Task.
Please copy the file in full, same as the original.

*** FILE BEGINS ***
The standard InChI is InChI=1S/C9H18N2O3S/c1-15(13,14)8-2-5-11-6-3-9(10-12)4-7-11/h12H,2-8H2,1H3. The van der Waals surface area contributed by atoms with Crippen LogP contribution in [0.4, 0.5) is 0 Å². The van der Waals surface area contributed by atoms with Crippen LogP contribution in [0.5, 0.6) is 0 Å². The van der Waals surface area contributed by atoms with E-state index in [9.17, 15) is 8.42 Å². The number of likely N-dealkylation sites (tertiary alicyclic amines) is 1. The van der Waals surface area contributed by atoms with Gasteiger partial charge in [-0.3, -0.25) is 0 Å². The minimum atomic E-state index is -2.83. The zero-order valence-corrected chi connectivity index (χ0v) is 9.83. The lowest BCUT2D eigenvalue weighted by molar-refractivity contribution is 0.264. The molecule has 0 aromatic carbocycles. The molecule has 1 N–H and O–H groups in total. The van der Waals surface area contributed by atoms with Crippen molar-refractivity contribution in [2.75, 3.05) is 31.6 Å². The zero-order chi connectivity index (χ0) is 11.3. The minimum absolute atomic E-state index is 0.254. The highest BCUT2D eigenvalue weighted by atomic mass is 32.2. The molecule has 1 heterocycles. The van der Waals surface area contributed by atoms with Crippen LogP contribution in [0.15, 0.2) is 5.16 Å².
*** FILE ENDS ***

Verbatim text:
The standard InChI is InChI=1S/C9H18N2O3S/c1-15(13,14)8-2-5-11-6-3-9(10-12)4-7-11/h12H,2-8H2,1H3. The van der Waals surface area contributed by atoms with Crippen LogP contribution in [0.4, 0.5) is 0 Å². The van der Waals surface area contributed by atoms with Crippen LogP contribution in [0.5, 0.6) is 0 Å². The van der Waals surface area contributed by atoms with E-state index in [9.17, 15) is 8.42 Å². The number of likely N-dealkylation sites (tertiary alicyclic amines) is 1. The van der Waals surface area contributed by atoms with Gasteiger partial charge in [-0.3, -0.25) is 0 Å². The minimum atomic E-state index is -2.83. The zero-order valence-corrected chi connectivity index (χ0v) is 9.83. The lowest BCUT2D eigenvalue weighted by molar-refractivity contribution is 0.264. The molecule has 0 aromatic carbocycles. The molecule has 1 N–H and O–H groups in total. The van der Waals surface area contributed by atoms with Crippen molar-refractivity contribution in [2.75, 3.05) is 31.6 Å². The zero-order chi connectivity index (χ0) is 11.3. The minimum absolute atomic E-state index is 0.254. The highest BCUT2D eigenvalue weighted by atomic mass is 32.2. The molecule has 1 heterocycles. The van der Waals surface area contributed by atoms with Crippen LogP contribution in [0.15, 0.2) is 5.16 Å².